Manitowoq argued that the obligation to strictly comply with the General Condition was coincident with the ambit of cover for negligence and if construed literally, would defeat the commercial purpose of the policy. Manitowoq submitted that it could not have been intended that an insured be obliged to comply with every applicable legislative requirement or Australian Standard in a policy providing cover for negligence, that being a tort dependent on consideration of whether the alleged tortfeasor had taken ‘reasonable care’.

The Court disagreed. It held that that the purpose of the policy was inferred from the ambit of cover provided. The policy provided indemnity in respect of liability to pay compensation for personal injury or damage to property. The cost of rectification work (being doing, redoing, completing, correcting or improving any work) was expressly excluded by the policy.

His Honour then rejected Manitowoq’s submission, finding that the General Condition referred to compliance with the Australian Standards as regards the quality and standard of work performed. As such, excluding liability for work that fell below the Australian Standards was consistent with the exclusion relating to covering the cost of rectifying defective work.

In any event, the Court found that it did not follow that liability arising from breaches of the subject matter covered by the General Condition impacted the primary losses indemnified under the policy. The Court cited examples of circumstances where cover would be provided under the policy, such as liability for negligently leaving equipment in a state where it constituted a tripping hazard, or stacking equipment in a fashion where it overbalances and causes injury. Having regard to these examples, His Honour held that compliance with the General Condition did not deprive the policy of meaningful cover, and thus requiring compliance with the General Condition did not impact the commercial purpose since, with such liability excluded, the policy still provided a significant ambit of cover.

Ground two of the appeal challenged the trial judge’s finding that a breach of the General Condition did not entitle WFI to deny indemnity. The Court noted that the trial judge accepted the general assertion that declining to indemnify the insured for breach of the General Condition was not consistent with the terms and purpose of the policy, noting that the General Condition was not described as a condition precedent to indemnity.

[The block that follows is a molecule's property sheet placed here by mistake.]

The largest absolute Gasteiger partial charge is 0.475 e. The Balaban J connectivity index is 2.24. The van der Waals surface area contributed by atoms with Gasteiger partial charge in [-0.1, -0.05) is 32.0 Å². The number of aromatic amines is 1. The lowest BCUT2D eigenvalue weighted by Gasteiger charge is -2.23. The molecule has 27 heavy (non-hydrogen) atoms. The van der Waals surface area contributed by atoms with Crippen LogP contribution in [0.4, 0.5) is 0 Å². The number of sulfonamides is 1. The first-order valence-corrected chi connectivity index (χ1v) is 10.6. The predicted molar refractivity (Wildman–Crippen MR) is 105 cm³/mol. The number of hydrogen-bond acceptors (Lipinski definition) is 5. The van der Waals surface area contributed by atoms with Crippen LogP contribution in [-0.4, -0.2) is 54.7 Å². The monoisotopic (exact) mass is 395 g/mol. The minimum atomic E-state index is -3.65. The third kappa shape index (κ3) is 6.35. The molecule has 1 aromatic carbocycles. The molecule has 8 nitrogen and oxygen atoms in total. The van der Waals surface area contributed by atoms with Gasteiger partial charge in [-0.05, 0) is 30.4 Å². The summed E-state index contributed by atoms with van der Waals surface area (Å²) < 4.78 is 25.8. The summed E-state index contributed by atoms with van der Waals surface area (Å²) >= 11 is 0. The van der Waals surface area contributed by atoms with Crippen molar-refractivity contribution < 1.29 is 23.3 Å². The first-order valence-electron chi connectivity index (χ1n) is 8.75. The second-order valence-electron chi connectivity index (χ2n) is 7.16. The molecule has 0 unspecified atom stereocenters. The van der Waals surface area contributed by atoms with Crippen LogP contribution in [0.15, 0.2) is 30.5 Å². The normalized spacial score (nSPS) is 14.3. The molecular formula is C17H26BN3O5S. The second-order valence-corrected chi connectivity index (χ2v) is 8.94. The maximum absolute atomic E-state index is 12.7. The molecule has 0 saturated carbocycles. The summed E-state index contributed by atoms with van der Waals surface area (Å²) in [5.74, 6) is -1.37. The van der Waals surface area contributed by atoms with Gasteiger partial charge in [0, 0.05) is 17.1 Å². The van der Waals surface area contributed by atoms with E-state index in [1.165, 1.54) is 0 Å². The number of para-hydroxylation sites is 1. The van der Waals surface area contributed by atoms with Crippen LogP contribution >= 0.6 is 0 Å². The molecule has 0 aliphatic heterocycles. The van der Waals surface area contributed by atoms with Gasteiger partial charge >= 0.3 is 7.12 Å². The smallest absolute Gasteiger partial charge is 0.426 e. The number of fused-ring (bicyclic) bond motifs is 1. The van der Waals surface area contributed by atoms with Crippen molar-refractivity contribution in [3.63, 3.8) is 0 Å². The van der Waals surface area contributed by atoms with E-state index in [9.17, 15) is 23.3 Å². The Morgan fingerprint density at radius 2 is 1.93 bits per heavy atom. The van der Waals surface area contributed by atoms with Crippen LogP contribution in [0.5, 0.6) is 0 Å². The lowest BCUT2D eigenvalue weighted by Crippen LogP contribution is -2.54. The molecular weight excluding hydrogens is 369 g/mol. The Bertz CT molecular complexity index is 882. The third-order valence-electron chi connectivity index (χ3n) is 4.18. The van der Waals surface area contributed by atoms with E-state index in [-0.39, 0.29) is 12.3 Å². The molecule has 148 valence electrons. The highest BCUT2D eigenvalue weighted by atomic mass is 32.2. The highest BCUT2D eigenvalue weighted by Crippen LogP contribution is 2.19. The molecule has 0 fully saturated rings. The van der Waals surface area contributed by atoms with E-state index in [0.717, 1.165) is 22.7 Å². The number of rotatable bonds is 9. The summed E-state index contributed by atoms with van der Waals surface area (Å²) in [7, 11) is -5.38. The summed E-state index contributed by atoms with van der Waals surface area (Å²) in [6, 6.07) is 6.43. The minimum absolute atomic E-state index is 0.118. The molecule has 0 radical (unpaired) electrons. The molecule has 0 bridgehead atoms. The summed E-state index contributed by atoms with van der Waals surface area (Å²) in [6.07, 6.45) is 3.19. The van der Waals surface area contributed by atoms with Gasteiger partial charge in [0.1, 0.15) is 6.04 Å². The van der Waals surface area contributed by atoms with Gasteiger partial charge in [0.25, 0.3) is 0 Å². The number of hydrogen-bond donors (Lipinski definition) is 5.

The Court disagreed with this assertion, holding that construction is inconsistent with application of s54 of the Insurance Contracts Act 1984 (Cth) (ICA). The Court noted that the trial judge erred in drawing a distinction between ‘serious’ and ‘less serious’ breaches, noting that terminology was not supported by the policy itself. Rather, the terminology used by the policy supported a construction of the policy which enabled WFI to refuse indemnity in the event of a breach of condition which was causally related to the indemnified loss. The Court held that that the policy wording was unequivocal, and that the consequences of non-compliance with the General Condition was consistent with s54 of the ICA.

The Court accordingly upheld the appeal.

Implication of decision

Although it is difficult to reconcile the different conclusions reached by the trial judge and the Court of Appeal, this decision gives some reassurance to insurers that a condition in a policy that imposes an unqualified obligation on an insured to comply with legislation and Australian Standards will not necessarily be read down to disentitle an insurer to reduce or decline cover on the basis it negates the commercial purpose of the policy. As in all construction cases, the wording of the policy is critical and, in Manitowoq, the fact that the policy specifically excluded cover for rectification works was probably determinative, as it allowed WFI to show the commercial purpose was not frustrated by the construction it urged.

Further information / assistance regarding the issues raised in this article is available from the authors, Kerry Wood, Partner and Anna Chacko, Associate or your usual contact at Moray & Agnew.